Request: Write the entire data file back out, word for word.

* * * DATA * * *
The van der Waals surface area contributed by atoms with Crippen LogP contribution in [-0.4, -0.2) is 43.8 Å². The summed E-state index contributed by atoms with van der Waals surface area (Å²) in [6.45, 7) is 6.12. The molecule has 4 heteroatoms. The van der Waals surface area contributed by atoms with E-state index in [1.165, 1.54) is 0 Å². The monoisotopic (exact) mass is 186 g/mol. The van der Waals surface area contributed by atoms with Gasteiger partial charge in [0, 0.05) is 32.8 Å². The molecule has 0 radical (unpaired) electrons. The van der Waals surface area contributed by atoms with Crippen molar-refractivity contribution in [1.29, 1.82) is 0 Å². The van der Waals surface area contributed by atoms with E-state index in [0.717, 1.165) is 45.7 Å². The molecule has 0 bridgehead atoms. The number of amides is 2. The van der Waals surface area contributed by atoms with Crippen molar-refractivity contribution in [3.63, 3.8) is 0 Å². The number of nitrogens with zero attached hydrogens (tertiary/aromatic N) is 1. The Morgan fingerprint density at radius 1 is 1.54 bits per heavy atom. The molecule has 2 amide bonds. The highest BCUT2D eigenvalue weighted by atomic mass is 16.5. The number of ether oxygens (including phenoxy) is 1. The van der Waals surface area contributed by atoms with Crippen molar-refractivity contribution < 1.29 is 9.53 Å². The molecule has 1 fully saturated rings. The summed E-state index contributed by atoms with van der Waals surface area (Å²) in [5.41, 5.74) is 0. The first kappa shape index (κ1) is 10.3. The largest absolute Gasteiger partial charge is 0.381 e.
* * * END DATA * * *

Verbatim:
The van der Waals surface area contributed by atoms with Crippen LogP contribution in [-0.4, -0.2) is 43.8 Å². The summed E-state index contributed by atoms with van der Waals surface area (Å²) in [6.45, 7) is 6.12. The molecule has 4 heteroatoms. The van der Waals surface area contributed by atoms with E-state index in [1.165, 1.54) is 0 Å². The monoisotopic (exact) mass is 186 g/mol. The van der Waals surface area contributed by atoms with Gasteiger partial charge in [0, 0.05) is 32.8 Å². The molecule has 0 radical (unpaired) electrons. The van der Waals surface area contributed by atoms with Crippen molar-refractivity contribution in [1.29, 1.82) is 0 Å². The van der Waals surface area contributed by atoms with E-state index in [0.717, 1.165) is 45.7 Å². The molecule has 0 bridgehead atoms. The number of amides is 2. The van der Waals surface area contributed by atoms with Crippen molar-refractivity contribution in [3.63, 3.8) is 0 Å². The number of nitrogens with zero attached hydrogens (tertiary/aromatic N) is 1. The Morgan fingerprint density at radius 1 is 1.54 bits per heavy atom. The molecule has 2 amide bonds. The highest BCUT2D eigenvalue weighted by atomic mass is 16.5. The number of ether oxygens (including phenoxy) is 1. The van der Waals surface area contributed by atoms with Crippen molar-refractivity contribution < 1.29 is 9.53 Å². The molecule has 1 fully saturated rings. The summed E-state index contributed by atoms with van der Waals surface area (Å²) in [5.41, 5.74) is 0. The first kappa shape index (κ1) is 10.3. The largest absolute Gasteiger partial charge is 0.381 e.